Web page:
At the same time, we were reminded that LA is a big place so that in order live a more comfortable life one would need to carefully select places to live and work so that one could either use the transit system or have a short enough trip to not spend a lot of time in the car.

In our short visit, we found a number of places where we could experience an urban lifestyle, with most daily needs within an easy walk; this was quite refreshing and unexpected.

The Impact of Transit on Traffic Congestion
We found that LA has made a huge investment in transportation planning and infrastructure construction to improve the transit system. Since we left in 1991, new subways have been built, new light rail lines completed, MetroLink trains established, bus rapid transit corridors created and a system of Rapid Buses (limited stops) and Express Rapid Buses (even fewer stops) added, all in an attempt to draw people to transit and improve mobility.

Yet, according to Metro, "Los Angeles traffic congestion is heading from bad to worse. We consistently have been ranked as the urban area with the worst traffic congestion in the country. The average commuter spends 72 hours per year idling in traffic. The average freeway speed during the afternoon peak period in the region was about 25 miles-per–hour in 2003, and is projected to deteriorate to 21 miles-per-hour in 2035—unless we find additional solutions beyond completing the highway and transit projects in the pipeline."

So, is there any hope that things will get better? We would like to think that they will. As the Metro system is extended and expanded, more and more people will find that transit will be a viable alternative for their trip to and from work, going to an event downtown or at Staples center, or spending a Sunday at the beach. We hope that Metro continues the great work they have started.

The Metro System

  • Includes Local, Rapid and Express Rapid buses, connector buses and bus rapid transit, subways and light rail (above ground) trains to provide, along with MetroLink and Amtrak, a full range of mobility choices.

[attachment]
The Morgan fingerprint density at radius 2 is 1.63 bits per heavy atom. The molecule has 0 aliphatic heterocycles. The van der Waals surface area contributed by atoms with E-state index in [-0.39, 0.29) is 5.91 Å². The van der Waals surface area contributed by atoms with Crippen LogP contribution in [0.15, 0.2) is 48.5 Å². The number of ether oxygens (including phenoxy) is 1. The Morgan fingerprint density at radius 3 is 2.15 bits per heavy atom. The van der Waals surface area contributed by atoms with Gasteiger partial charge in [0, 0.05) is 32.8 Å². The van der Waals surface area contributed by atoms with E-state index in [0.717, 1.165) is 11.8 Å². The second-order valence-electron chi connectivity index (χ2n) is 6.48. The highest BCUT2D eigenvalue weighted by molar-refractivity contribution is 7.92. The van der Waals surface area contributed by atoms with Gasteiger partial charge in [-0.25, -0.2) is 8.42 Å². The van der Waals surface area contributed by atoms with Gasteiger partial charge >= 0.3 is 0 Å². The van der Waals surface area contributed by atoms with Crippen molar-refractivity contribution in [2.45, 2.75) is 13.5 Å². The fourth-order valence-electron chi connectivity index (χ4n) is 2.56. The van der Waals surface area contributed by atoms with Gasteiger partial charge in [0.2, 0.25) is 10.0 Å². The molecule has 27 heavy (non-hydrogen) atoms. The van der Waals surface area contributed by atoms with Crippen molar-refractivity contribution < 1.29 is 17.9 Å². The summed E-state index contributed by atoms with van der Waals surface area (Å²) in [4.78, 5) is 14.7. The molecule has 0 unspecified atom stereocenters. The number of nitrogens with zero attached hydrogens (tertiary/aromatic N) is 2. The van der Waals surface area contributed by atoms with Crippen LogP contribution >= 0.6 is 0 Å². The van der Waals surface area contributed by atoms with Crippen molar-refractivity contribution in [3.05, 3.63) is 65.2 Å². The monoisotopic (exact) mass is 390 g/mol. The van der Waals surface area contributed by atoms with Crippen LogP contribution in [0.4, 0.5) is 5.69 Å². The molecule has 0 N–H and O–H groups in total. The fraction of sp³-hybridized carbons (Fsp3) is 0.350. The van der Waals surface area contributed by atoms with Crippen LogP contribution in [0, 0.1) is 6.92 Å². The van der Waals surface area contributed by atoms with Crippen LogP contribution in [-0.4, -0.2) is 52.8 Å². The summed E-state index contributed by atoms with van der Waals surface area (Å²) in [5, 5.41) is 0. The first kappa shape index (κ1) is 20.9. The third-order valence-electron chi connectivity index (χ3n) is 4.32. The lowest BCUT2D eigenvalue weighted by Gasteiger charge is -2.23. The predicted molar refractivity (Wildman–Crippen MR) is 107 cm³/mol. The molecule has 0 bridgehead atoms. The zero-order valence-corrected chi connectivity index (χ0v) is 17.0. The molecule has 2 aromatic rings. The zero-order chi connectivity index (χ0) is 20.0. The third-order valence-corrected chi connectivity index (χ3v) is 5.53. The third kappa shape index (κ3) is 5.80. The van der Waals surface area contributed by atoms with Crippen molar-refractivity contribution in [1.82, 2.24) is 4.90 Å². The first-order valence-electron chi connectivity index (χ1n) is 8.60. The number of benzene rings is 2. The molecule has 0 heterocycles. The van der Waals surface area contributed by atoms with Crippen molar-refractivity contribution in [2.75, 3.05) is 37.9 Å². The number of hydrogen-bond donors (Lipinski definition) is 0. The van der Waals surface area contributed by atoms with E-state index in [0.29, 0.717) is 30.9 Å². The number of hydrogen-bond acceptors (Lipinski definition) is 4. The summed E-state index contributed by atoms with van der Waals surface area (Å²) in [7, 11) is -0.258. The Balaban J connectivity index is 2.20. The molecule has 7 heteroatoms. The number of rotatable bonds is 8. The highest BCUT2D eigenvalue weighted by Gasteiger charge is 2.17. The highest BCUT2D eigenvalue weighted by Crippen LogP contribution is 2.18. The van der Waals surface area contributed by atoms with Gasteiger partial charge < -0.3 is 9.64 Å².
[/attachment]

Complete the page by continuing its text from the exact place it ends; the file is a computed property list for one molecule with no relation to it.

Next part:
• It operates from early morning to very late at night with head ways on most lines short enough so that riders do not need to check schedules.
  • Trains and buses are clean (mostly) and comfortable (unless crowded) and provide for passengers with bicycles and those in wheel chairs or strollers.
  • There are rides everywhere! One is never far from a bus stop or rail station and there is usually a bus to take you to your next destination, rather than having to backtrack to downtown and start out in a new direction.
  • Metro is well used. We almost never saw near-empty trains or buses, at any hour of the day or night.
  • The website, www.metro.net, has a wealth of useful information including a user friendly and effective trip planner tool.

The Great Irony
In years past, LA had an extensive transit system (map below). Pacific Electric operated a fleet of 900 trolleys, providing service all over LA.

But in the years after World War II, the efforts of the Oil, tire, and automobile companies along with the infatuation with the car, caused this system to be shut down and dismantled. It was replaced with freeways! Gradually more and more cars have made roads overly crowded and increased congestion so that driving is no longer the fun it once was.

Now the Metro folks are realizing the magnitude of this mistake and are trying to re-create a workable rail system. Will they ever regain the convenient and easy mobility folks had back then? Only time will tell, we hope they succeed !!

Click here to return to Our 'Searching the World for Superior Urban Living' page